With peaks rising to 16,795 ft. (5,119 meters), the Rwenzoris have the largest glaciers left on the African continent. Visitors will encounter bamboo forests, alpine meadows, lakes and snow-capped peaks, and will encounter forest elephants, okapi, chimpanzees and numerous bird species. The best weather for climbing and trekking in the Rwenzoris is usually January through mid-March and June to late August.
• The Mount Nyiragongo stratovolcano and lava lake
While chimpanzees, monkeys and bushbuck make their homes in the forests on the lower slopes, Mount Nyiragongo’s summit rim is bare, allowing visitors to look down into the fiery molten lava lake. Although predictable and safe for tourists, Nyiragongo is still a live volcano and is dangerous during eruptions.
• Tchegera Island Camp
Located on the northern shore of Lake Kivu, Tchegera offers spectacular views of the lake and four volcanoes. On clear nights, Nyiragongo and Nyamulagira volcanoes light up the night with their red-hot glowing lava. The island is also a haven for African eagles, cormorants, herons, and gulls. Visitors can explore other parts of the island in a sea kayak or by paddleboard, or choose to relax on the beach.
Yet the park’s marvelous diversity is under siege. One filmmaker brought the realities of the park’s present-day dangers to millions of viewers in his film named simply, “Virunga.”
Among the film’s messages are the devastating consequences that poaching and struggles for power have had upon the park’s most peaceful residents: the mountain gorillas, one of the three species of Great Apes found at Virunga. There are only 880 alive in the world today. (See sidebar, “Documentary Film Nominated for Academy Award.”)
The desire to save the mountain gorillas has led to international support and made them a worldwide symbol of both civil unrest and civic pride in the DRC. (See sidebar, “A Moving Musical Message.”)
Caring for the community in Garamba
The value of supporting the local community is nowhere more evident than at Garamba National Park, in the northeast corner of the country on the border with South Sudan. Established in 1938 as one of the first national parks in Africa, the park was proclaimed a UNESCO World Heritage Site in 1980.
The park’s variety of terrain, including grasslands, rivers, forests and swamps, are home to four different large mammals, according to UNESCO: elephants, giraffes, hippopotami and white rhinoceros; of the latter species, only some 30 individuals remain.
African Parks explains on its website that Garamba has been a hot spot for poaching since the late 1970s, when the park’s elephant population began to plummet due to the illegal ivory trade. From an estimated 22,000 elephants, the park has only 5,000 today.
The Kordofan giraffe that lives there is also critically endangered, with only a handful remaining. Elephants and giraffes require vast tracts of land to roam in search of food and water. In all of Congo, Garamba’s 4,900 square kilometers of protected land may very likely be “the last stronghold” for these iconic African animals.
This is why the partnership that has been formed by African Parks and the Congolese Institute for Nature Conservation (ICCN) to manage the park is of such great importance — and why efforts to increase security of local communities and wildlife alike have taken a dramatic turn since Garamba became an African Parks project in 2005.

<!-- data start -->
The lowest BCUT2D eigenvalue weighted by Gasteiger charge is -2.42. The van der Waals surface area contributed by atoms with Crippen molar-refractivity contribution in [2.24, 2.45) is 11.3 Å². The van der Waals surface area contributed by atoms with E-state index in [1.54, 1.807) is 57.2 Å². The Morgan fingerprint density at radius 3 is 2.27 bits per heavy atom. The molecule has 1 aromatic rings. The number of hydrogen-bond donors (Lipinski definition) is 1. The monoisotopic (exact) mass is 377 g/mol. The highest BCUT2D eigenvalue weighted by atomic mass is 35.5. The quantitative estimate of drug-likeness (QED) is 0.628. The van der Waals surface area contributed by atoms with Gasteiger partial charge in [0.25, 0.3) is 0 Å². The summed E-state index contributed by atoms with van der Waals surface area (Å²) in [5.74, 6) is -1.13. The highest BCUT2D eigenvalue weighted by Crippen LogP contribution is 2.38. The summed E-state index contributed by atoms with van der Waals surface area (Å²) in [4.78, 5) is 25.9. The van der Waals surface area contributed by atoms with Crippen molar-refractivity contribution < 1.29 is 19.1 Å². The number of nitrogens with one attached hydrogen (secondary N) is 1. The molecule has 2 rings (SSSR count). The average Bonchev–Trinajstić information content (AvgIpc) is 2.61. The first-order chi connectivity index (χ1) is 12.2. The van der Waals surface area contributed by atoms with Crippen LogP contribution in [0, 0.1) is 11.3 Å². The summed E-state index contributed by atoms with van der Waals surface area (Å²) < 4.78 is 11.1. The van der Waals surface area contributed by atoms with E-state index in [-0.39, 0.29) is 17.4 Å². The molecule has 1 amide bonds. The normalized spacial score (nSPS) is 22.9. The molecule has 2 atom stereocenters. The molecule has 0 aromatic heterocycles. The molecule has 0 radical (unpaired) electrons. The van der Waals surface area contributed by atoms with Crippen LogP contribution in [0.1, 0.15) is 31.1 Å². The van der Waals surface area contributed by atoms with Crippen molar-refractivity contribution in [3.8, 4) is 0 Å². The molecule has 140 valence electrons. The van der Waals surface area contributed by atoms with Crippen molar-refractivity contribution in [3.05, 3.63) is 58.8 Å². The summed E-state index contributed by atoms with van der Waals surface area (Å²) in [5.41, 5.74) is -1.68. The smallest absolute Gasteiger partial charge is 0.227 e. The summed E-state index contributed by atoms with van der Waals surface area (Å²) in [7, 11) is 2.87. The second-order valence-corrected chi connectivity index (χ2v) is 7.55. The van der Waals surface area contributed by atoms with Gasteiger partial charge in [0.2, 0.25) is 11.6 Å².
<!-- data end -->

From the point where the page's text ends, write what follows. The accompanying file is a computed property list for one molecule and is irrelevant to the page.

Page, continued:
For example: In 2014, park managers were able to purchase a helicopter so rangers could easily and quickly monitor all areas of the park. Aircraft runways throughout the park, as well as miles of interior roads, received repairs as well. Radio collars for some of the giraffes also are allowing rangers to monitor their movements.
The people who call Garamba home have also benefited in the past few years, as attention to education, employment and medical care have greatly improved the quality of life. For example:
• A new school constructed in 2012 has been a boon to educational opportunities in the region. Environmental education programs are helping thousands of students and their teachers stay informed about the valuable natural resources all around them. In addition, the State has organized the distribution of four tons of textbooks to 20,000 students.
• Jobs created by the park include law enforcement and community relations. Especially useful are the “livelihood diversification programs” that create sustainable sources of income for the communities that live in the areas surrounding Garamba, including training on agricultural practices, bee-keeping, fish farming, and best practices for reforestation and animal husbandry.
• The Nagero Hospital opened its doors in 2013, and for the first time, local people are receiving medical care. Proper equipment and medical supplies enable hospital staff to perform surgeries and run laboratory tests on-site. Free medical care and medication are benefits of employment with the park, while people in nearby communities receive free consultations. A visitor lodge and new housing for staff and volunteers also have been built.
Through leadership and dedication, the park managers, the rangers and the local citizens of the DRC are rekindling the charge to protect and enhance their country’s wildlife and ecosystems.
With financial and moral support from local and international people and organizations, and with a cessation of civil violence, it can be hoped that the land and its residents will thrive for many generations to come.